Feeds

GE shows off tank-tough tech

Sorry, Sarge... I just backed over the new PC

Internet Security Threat Report 2014

GTC 2013 Do you have employees who habitually bust up perfectly good tech? These are the people who have a different problem every other week, and they always say, “I don’t know what happened, it just suddenly stopped working. It’s just so weird...” Then they show you a desktop with a motherboard swimming in Coke Classic or a notebook that looks like it took a 10-minute ride in a Home Depot paint-shaker.

To solve this problem once and for all, take a page from Hunter S Thompson who famously said, “When the going gets weird, the weird turn pro.” Turning pro in this case means turning to the folks from General Electric who build ruggedised systems that are tank-tough. Literally. These are the systems that go into tanks and other extremely hostile environments (like Dulles International Airport during a big snow delay).

But what does ruggedised mean in the real world? The guys at GE’s booth at GTC 2013 explained it all to me on this video.

First, it has to perform. These systems have to manage a vehicle and communications as well as process visual feeds from a variety of sources. The GE systems at the show were based on Intel Sandy Bridge processors and had a ruggedised implementation of NVIDIA’s Kepler GPU processor to help handle the load. Just add some memory and an SSD, then wrap it all up in a small (but deceptively heavy) finned metal enclosure and you’re ready to go.

So what makes it ruggedised? The ability to withstand shock is key. The GE box in the video can take up to 40g of force without breaking. For reference, a Bugatti Veyron will pull 1.55g max when accelerating from 0-100km/h. Rollercoasters generate about 3.5g, with the hairiest rides topping out just over 6g. Humans black out or grey out at around 9g if they’re wearing a g-suit. Crashing your car into a brick building at 30mph (48 km/h) would generate 30g. So the ability to take 40g of force is considerable.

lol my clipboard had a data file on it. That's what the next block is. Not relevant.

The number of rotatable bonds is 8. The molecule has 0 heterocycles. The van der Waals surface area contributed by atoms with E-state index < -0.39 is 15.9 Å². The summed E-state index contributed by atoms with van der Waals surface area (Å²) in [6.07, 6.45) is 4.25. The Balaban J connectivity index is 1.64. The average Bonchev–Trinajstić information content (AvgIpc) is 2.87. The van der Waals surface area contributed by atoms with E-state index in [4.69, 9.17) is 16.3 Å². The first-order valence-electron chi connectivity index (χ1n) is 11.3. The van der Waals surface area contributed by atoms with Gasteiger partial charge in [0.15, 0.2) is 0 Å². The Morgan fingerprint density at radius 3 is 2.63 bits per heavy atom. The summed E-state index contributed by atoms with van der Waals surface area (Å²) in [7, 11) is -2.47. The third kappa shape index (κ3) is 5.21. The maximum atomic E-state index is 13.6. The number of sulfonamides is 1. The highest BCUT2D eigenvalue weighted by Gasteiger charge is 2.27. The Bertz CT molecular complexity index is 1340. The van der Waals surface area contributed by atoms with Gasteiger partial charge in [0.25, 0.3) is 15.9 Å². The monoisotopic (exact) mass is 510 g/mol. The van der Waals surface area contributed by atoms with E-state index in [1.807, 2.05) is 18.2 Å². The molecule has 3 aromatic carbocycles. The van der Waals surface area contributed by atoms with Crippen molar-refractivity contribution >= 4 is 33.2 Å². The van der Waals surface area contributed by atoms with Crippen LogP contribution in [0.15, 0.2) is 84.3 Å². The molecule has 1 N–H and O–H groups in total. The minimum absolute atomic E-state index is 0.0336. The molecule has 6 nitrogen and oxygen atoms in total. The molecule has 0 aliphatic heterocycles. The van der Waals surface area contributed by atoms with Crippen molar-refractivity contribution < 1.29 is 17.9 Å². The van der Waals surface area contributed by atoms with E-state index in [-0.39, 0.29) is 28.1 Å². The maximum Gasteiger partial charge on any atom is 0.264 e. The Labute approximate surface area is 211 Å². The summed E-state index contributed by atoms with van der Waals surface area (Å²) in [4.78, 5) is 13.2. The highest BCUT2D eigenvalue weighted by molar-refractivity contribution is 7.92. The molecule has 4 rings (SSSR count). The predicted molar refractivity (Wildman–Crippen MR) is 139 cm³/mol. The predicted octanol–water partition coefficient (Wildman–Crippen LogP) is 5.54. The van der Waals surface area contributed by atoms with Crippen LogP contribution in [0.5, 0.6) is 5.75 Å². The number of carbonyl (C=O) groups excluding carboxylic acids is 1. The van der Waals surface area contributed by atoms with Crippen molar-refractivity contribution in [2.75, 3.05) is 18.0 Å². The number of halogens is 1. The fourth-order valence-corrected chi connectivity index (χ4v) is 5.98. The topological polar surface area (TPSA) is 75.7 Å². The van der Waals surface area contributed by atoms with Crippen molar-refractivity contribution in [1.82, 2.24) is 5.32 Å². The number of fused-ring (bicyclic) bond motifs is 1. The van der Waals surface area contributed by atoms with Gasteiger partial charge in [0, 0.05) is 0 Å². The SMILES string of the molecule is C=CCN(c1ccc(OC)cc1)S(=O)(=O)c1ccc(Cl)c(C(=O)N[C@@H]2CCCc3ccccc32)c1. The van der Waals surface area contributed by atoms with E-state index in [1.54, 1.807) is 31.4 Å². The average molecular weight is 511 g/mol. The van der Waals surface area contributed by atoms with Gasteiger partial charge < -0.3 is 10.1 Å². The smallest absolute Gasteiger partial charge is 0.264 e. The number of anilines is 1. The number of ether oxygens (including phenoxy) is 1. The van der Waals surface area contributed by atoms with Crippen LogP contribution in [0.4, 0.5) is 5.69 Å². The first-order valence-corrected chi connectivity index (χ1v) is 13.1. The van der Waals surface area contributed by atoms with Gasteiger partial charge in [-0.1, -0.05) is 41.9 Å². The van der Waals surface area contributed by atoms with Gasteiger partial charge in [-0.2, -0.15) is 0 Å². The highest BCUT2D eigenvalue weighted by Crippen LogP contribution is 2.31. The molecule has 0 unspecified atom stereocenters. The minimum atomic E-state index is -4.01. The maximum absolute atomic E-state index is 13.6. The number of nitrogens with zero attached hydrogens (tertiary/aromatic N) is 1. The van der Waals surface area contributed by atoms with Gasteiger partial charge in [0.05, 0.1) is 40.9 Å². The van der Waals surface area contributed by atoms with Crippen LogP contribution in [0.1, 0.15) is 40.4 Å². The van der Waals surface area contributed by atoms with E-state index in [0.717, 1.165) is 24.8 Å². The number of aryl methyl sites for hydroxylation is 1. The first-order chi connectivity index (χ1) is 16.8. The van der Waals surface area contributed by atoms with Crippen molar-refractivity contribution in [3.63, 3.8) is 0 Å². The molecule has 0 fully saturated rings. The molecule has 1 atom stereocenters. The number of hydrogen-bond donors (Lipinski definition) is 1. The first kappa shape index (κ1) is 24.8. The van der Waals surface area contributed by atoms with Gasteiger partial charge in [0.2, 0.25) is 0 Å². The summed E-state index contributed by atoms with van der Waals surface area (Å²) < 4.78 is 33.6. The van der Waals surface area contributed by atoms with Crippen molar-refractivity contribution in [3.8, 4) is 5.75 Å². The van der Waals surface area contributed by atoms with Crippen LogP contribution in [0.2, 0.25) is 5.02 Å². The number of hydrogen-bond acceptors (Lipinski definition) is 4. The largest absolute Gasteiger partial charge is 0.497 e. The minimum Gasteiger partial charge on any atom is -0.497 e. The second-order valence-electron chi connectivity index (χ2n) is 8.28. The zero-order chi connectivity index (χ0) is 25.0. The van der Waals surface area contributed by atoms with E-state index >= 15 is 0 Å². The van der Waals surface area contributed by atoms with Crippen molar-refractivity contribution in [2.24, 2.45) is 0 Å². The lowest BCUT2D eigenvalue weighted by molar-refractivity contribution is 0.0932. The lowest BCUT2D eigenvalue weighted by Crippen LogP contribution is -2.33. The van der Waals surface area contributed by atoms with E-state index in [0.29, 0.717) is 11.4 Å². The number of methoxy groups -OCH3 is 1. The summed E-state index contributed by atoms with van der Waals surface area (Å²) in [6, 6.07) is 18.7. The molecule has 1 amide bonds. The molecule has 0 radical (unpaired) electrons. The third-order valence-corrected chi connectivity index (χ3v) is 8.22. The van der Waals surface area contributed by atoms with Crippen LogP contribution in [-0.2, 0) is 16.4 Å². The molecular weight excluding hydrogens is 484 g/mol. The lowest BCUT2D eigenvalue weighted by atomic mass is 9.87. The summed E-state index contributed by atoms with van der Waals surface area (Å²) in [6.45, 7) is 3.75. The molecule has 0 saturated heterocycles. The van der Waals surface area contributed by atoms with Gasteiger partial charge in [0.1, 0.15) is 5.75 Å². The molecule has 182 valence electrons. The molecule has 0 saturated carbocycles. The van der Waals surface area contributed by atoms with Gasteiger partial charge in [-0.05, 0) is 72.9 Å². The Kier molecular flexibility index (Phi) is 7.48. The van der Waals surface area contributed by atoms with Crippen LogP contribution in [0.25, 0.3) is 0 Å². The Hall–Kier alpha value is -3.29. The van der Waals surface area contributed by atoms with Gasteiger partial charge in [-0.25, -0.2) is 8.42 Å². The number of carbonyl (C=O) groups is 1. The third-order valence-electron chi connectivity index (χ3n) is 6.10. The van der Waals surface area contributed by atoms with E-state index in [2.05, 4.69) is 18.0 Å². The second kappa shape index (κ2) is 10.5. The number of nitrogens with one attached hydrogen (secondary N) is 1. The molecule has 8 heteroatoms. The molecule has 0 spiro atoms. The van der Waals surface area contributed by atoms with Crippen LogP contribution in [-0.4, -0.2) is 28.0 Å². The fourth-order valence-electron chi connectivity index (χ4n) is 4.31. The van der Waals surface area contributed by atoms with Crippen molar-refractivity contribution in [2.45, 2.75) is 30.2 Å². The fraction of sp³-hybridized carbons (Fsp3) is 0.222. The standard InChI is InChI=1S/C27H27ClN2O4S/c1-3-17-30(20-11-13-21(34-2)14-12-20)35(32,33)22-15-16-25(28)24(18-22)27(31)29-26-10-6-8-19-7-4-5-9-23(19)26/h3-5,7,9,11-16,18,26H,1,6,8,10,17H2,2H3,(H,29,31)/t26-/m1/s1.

These units also have to be impervious to heat and cold. Tanks and things like that tend to get a lot of outside use, so the PCs that run their electronics need to be able to handle extreme temperatures. The system in the video can function in temps as low as -40°C or as high as 85°C.

My idle question, “So what is -40°C in Fahrenheit?” generated a funny debate. Dustin Franklin, GPGPU specialist at GE, said that -40°C is the same as -40°F, which I immediately figured was too simple to be true. In the video, you can see us debating this question and how to solve it. Eventually, we went to an indisputable source and found the "one true answer", but I’m not going to give it away here. ®

Beginner's guide to SSL certificates

More from The Register

next story
Docker's app containers are coming to Windows Server, says Microsoft
MS chases app deployment speeds already enjoyed by Linux devs
'Hmm, why CAN'T I run a water pipe through that rack of media servers?'
Leaving Las Vegas for Armenia kludging and Dubai dune bashing
'Urika': Cray unveils new 1,500-core big data crunching monster
6TB of DRAM, 38TB of SSD flash and 120TB of disk storage
Facebook slurps 'paste sites' for STOLEN passwords, sprinkles on hash and salt
Zuck's ad empire DOESN'T see details in plain text. Phew!
SDI wars: WTF is software defined infrastructure?
This time we play for ALL the marbles
Windows 10: Forget Cloudobile, put Security and Privacy First
But - dammit - It would be insane to say 'don't collect, because NSA'
Oracle hires former SAP exec for cloudy push
'We know Larry said cloud was gibberish, and insane, and idiotic, but...'
Symantec backs out of Backup Exec: Plans to can appliance in Jan
Will still provide support to existing customers
prev story

Whitepapers

Forging a new future with identity relationship management
Learn about ForgeRock's next generation IRM platform and how it is designed to empower CEOS's and enterprises to engage with consumers.
Why cloud backup?
Combining the latest advancements in disk-based backup with secure, integrated, cloud technologies offer organizations fast and assured recovery of their critical enterprise data.
Win a year’s supply of chocolate
There is no techie angle to this competition so we're not going to pretend there is, but everyone loves chocolate so who cares.
High Performance for All
While HPC is not new, it has traditionally been seen as a specialist area – is it now geared up to meet more mainstream requirements?
Intelligent flash storage arrays
Tegile Intelligent Storage Arrays with IntelliFlash helps IT boost storage utilization and effciency while delivering unmatched storage savings and performance.